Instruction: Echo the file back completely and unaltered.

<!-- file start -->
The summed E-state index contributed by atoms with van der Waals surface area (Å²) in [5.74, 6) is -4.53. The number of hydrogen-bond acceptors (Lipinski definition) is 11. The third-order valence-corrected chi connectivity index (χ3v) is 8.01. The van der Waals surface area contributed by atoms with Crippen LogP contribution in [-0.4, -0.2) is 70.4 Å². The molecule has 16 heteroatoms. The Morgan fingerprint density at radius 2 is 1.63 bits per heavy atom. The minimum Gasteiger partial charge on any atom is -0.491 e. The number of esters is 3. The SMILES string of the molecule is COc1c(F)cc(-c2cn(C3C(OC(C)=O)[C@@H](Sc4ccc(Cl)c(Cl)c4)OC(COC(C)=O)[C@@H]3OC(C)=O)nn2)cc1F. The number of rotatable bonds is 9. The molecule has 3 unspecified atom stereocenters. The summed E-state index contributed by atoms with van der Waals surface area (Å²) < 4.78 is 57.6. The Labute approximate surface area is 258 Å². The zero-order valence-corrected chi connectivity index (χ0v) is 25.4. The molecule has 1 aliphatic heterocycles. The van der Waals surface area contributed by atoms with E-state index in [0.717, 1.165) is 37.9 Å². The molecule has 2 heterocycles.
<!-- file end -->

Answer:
The summed E-state index contributed by atoms with van der Waals surface area (Å²) in [5.74, 6) is -4.53. The number of hydrogen-bond acceptors (Lipinski definition) is 11. The third-order valence-corrected chi connectivity index (χ3v) is 8.01. The van der Waals surface area contributed by atoms with Crippen LogP contribution in [-0.4, -0.2) is 70.4 Å². The molecule has 16 heteroatoms. The Morgan fingerprint density at radius 2 is 1.63 bits per heavy atom. The minimum Gasteiger partial charge on any atom is -0.491 e. The number of esters is 3. The SMILES string of the molecule is COc1c(F)cc(-c2cn(C3C(OC(C)=O)[C@@H](Sc4ccc(Cl)c(Cl)c4)OC(COC(C)=O)[C@@H]3OC(C)=O)nn2)cc1F. The number of rotatable bonds is 9. The molecule has 3 unspecified atom stereocenters. The summed E-state index contributed by atoms with van der Waals surface area (Å²) < 4.78 is 57.6. The Labute approximate surface area is 258 Å². The zero-order valence-corrected chi connectivity index (χ0v) is 25.4. The molecule has 1 aliphatic heterocycles. The van der Waals surface area contributed by atoms with E-state index in [0.717, 1.165) is 37.9 Å². The molecule has 2 heterocycles.